Rupee gains after ECB relaxation

Written by Banking Bureau | Mumbai, New Delhi, May 30 | Updated: May 31 2008, 05:58am hrs
The rupee touched a two-week high against the dollar on Friday, reversing five weeks of losses, as the government a day earlier eased rules for external commercial borrowings (ECB) that would encourage more capital inflows.

Finance minister P Chidambaram said the August 2007 curbs on ECBs were meant to be temporary and that the government removed some of these curbs on Thursday as the capital inflow situation had eased. He said these restrictions would be further relaxed over time.

Taking a cue from the FMs statement and the slew of measures announced on Thursday liberalising ECB norms, the Indian currency ended at 42.46/47 against the greenback on Friday.

Given a widening current account deficit, the changes announced on Thursday were long overdue and are positive for liquidity/capital flows, economists said.

This would also provide some relief for the depreciating rupee. However, the point to note is that liberalised norms for higher rupee expenditure are only via the approval route, said Rohini Malkani, an economist with Citigroup India.

However, the yield on the benchmark 8.24% note due April 2018 rose 5 basis points to 8.10% this week, and the price fell to Rs 100.94. Analysts believe the bond market sentiment is going to remain weak because inflation hasnt yet been contained, and the relaxation in ECB rules may not help the rupee in the long term.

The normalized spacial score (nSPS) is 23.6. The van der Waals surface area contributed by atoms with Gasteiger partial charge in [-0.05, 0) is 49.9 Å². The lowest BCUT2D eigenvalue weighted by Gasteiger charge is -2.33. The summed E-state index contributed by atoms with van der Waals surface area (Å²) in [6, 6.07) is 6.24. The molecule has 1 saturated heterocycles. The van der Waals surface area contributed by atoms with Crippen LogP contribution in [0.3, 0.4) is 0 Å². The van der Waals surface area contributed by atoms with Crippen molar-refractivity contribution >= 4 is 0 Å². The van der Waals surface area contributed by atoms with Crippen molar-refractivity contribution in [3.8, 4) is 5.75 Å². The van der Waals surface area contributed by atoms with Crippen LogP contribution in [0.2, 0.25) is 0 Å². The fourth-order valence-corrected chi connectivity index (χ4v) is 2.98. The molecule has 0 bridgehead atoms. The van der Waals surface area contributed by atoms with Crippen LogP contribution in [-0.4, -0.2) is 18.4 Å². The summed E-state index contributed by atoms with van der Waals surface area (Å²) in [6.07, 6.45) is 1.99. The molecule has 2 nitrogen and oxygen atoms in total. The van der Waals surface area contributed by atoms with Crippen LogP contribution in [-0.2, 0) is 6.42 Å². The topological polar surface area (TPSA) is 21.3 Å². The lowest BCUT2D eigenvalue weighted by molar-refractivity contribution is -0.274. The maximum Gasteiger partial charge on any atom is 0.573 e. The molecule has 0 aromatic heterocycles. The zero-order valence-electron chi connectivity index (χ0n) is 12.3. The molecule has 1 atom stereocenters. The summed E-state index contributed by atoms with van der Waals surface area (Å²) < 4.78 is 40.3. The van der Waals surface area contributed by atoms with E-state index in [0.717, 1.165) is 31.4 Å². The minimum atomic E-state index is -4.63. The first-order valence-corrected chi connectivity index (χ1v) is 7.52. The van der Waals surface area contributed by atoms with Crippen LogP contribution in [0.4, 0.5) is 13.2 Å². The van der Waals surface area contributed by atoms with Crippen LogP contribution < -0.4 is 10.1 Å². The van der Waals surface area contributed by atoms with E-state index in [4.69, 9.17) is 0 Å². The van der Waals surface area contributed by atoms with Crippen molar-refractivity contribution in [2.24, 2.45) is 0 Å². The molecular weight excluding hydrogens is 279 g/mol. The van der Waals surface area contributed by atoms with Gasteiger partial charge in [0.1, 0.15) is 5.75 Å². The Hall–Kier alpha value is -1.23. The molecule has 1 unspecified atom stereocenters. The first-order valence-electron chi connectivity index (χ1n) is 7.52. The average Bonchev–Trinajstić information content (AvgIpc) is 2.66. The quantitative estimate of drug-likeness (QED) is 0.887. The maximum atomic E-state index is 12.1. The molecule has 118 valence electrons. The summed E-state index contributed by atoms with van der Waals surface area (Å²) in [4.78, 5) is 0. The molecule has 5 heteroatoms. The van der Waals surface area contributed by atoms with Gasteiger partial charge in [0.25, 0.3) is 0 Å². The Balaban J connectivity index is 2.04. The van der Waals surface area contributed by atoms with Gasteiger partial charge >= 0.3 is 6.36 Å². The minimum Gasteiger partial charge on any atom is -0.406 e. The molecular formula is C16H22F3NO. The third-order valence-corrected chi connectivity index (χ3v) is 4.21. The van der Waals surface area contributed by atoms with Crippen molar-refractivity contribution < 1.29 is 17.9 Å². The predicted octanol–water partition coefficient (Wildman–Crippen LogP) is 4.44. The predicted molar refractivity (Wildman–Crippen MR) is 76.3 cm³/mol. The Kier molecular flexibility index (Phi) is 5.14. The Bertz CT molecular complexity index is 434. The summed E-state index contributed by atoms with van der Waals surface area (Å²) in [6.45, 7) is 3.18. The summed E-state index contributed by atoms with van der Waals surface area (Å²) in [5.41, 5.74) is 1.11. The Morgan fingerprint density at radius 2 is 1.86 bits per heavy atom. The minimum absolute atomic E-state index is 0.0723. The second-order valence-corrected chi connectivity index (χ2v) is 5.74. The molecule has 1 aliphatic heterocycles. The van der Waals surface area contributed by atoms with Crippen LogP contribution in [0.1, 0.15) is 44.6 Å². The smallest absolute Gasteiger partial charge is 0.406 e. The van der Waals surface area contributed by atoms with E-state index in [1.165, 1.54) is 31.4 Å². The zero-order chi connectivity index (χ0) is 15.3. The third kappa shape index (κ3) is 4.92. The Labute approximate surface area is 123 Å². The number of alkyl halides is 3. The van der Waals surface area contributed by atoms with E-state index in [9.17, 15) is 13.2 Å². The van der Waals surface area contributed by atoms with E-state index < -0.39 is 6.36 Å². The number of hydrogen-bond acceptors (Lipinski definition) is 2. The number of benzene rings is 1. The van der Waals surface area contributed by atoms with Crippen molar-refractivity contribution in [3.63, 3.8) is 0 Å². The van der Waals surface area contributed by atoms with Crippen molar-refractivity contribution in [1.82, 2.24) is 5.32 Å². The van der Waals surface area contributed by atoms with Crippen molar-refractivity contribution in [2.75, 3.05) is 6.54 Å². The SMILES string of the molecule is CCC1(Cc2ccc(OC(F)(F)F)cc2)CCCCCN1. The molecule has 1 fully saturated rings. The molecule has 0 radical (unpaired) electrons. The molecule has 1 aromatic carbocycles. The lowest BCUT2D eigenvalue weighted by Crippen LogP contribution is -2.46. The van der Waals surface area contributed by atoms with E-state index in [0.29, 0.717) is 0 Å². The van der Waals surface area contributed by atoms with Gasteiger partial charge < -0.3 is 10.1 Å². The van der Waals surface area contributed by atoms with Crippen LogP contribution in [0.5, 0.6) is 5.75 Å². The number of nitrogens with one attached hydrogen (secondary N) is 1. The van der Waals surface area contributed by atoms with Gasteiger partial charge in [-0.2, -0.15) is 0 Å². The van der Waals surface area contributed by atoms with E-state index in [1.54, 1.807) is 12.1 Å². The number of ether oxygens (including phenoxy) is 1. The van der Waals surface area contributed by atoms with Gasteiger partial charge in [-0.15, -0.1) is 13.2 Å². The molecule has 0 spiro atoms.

RVS Shridhar, chief dealer with Axis Bank, said, We feel bond yields (ten-year benchmark paper) will touch 8.20% by the end of June if things get worse or drop to 7.90% if there is some positive news. However, they will not go below 7.90%. Talking about the rupee, he added, We think they too will remain under pressure as a result of high crude prices and muted FII inflows. In the short term, the rupee will be range-bound at 42.20-43.20.

Tapan K Bhaumik, chief economist at Reliance Industries Ltd, said, Liquidity also is an issue as money supply is very high. RBI may make use of more MSS auctions than tamper with interest rates, as hiking interest rates in such a scenario would damage the economy.

However, Robert Prior-Wandesforde, an economist with HSBC, said: Higher inflation at 8.1% also increases the chances that RBI will respond and respond more quickly and aggressively than we had anticipatedpossibly as early as tonight.